Dean is well versed in mainline Protestant literature on religion and has a neutral presentation about LDS practices. However, she relies less on important sociological work on religion. Several social scientists have observed that strict churches, those that require deeper sacrifices of their members, grow and retain members better than others. A watered-down gospel requires little and gets little. Social scientists also observe that a church must maintain a certain tension with society. If it requires no more than what society requires, it gains no special commitment from its members. On the other hand, if its practices or dogma are too unusual, it loses members to the mainstream. Thus, the religious groups that succeed (Latter-day Saints, Evangelicals, and Black Protestants) are those that require commitment but also skillfully manage this tension with the larger society. This skill at least partially explains why their youth have the highest commitment levels and are best able to articulate their faith traditions.

The religiously devoted in Dean’s study (8 percent of the total sample) attend religious services weekly or more often, consider faith to be very or extremely important in their lives, are involved in a religious youth group, pray at least a few times a week, and read scripture at least once a week. Clearly, active Mormons score high on these items. LDS readers should not be surprised when Dean titles one chapter “Mormon Envy.” The researchers measured devotion in a similar way to how Mormon bishops and youth leaders help youth stay on track—church talks, activity in youth programs such as Young Men and Young Women, attending church, going on missions, and temple marriage. While the Church’s record on helping young people stay on this track is not always successful, the NSYR data show that Latter-day Saint youth fare much better than their peers in most religions.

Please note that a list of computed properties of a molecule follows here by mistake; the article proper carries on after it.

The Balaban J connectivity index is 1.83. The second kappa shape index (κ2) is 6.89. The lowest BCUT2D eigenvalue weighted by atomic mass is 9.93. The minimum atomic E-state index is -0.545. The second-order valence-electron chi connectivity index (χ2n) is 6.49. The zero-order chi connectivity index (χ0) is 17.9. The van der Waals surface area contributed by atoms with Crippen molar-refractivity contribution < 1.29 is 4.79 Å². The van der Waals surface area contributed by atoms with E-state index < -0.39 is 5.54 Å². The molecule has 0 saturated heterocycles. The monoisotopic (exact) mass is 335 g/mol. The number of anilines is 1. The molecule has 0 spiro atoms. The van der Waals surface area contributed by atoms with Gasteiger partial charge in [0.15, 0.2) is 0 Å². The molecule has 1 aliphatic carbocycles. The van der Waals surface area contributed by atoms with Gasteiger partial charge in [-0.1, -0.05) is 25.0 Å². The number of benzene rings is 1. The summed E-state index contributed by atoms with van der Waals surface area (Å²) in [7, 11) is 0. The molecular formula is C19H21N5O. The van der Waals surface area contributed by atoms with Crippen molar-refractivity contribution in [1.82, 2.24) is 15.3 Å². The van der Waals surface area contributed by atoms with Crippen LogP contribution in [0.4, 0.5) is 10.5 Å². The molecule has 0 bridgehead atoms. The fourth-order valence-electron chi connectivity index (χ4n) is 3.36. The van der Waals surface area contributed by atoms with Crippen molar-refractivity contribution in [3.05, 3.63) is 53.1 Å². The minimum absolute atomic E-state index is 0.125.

Interestingly, Dean calls for more testimonies from adults and the churches; they need to remember how to say they believe. She also wants more activities that “de-center” youth from their self-absorption. That, she argues, is when youth will have liminal experiences. While Latter-day Saints may take pride that they do much of this already, they also realize that many who attend all their meetings may also sit on the “bleachers of a profound Christian life.” Some, perhaps too many, LDS members also use religion as a “social lubricant” without fully bringing Christ and the Christ story into their lives. The Christ story, including his sacrifice for his people, must be central. As Dean argues, good members of churches must become Christ’s envoys. They must “run from the tomb” to tell others that Christ has risen. LDS youth (and their parents) do this well. But as with other religious groups, Latter-day Saints also need to heed Dean’s call to do better.

About the author(s)

Cardell K. Jacobson is Professor of Sociology and Karl G. Maeser General Education Professor at Brigham Young University. He received his MA and PhD from the University of North Carolina at Chapel Hill and was recently chief editor of Modern Polygamy in the United States: Historical, Cultural, and Legal Issues (New York: Oxford University Press, 2010).


Share This Article With Someone